Kelly is an official CAPA blogger for spring 2018, sharing her story in weekly posts on CAPA World. A Journalism major at University of Minnesota-Twin Cities, she is studying abroad in London this semester.
In this week's post, Kelly ventures out to Shoreditch to see how art plays a big part in the area's appeal and vibrant culture.
All throughout London, art graces the walls of buildings, fences, and even exists beneath people’s feet as they make their way through the city each day. In East London’s trendsetting Shoreditch neighborhood, there’s no shortage of it. From Banksy’s work to the work of a man who creates tiny masterpieces on people’s hardened gum, art truly remains all over.
Street art in Shoreditch.
For my Postwar British Pop Culture class, we ventured out to Shoreditch to take in all of the art it has to offer. In class, we learned about the area’s street art. We also learned about how the area is transforming with gentrification. As more hipsters move into the area and bring instagrammable coffee shops with them, the area has become more desirable. Rent hikes have forced immigrants who have lived there for years to leave.
A glimpse of Banksy's work of art.
Traveling to Shoreditch helped bring what we learned to life. We saw cupcake, doughnut and coffee shops that have replaced other independent businesses. The area comes off as very trendy and up-and-coming. It’s an area that I’m definitely attracted to as a coffee addict and photography/art enthusiast.
Checking out AIDA Shoreditch, a cafe in the area.
After exploring the area for class, I’ve been back a few times. I went back to check out a coffee shop (that I found on Instagram) called AIDA Shoreditch. It’s a cute coffee shop located in a small retail store. I went there for their famous rose latte. It was so pink, and the latte art was truly impeccable. The taste, however, wasn’t totally my favorite. But I’m glad I tried it!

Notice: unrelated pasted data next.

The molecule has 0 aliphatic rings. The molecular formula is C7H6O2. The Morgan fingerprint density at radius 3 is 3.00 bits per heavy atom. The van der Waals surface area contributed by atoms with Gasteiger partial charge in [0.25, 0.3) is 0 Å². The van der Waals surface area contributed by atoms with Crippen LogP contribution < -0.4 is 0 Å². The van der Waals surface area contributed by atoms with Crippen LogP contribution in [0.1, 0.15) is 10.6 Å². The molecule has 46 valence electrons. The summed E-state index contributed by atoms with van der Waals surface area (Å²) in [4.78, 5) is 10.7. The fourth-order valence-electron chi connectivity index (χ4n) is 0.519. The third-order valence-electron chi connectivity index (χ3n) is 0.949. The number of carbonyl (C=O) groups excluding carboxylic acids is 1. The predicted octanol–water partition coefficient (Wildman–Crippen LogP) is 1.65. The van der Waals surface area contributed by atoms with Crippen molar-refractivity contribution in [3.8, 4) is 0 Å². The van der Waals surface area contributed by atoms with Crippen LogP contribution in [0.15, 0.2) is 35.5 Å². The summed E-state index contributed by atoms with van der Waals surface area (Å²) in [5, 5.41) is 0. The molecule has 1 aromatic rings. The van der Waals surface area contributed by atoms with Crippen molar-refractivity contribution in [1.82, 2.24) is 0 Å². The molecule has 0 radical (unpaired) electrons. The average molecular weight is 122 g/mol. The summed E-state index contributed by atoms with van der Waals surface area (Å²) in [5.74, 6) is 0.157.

At a Converse pop-up event!
I also went back a different time to attend a pop-up event for Converse, which brought together sneaker, skate, fashion and music communities in the area. It was a pretty cool opportunity to take advantage of. Plus, it was free to attend. I plan on going back again to check out a doughnut shop I’ve been eyeing up.
Art made of gum!
Learning about Shoreditch’s art and culture will take me other places around London, too. One artist we learned about who paints art on people’s hardened gum doesn’t limit his art to Shoreditch. Millennium Bridge, otherwise known as the bridge from Harry Potter and the Half-Blood prince that gets destroyed by death eaters, remains a favorite spot of the artist. My professor said the artist paints on it often, and people can even request he paint something for them if they run into him on the bridge. I went to the bridge before learning this. I went at night when I wasn’t looking at the ground, so I absolutely plan on heading back to discover these mini works of art.
Art unifies people.
There’s still a lot I need to explore in Shoreditch, and I can’t wait to see what else I try as time goes on.
Kelly's journey continues every Wednesday so stay tuned.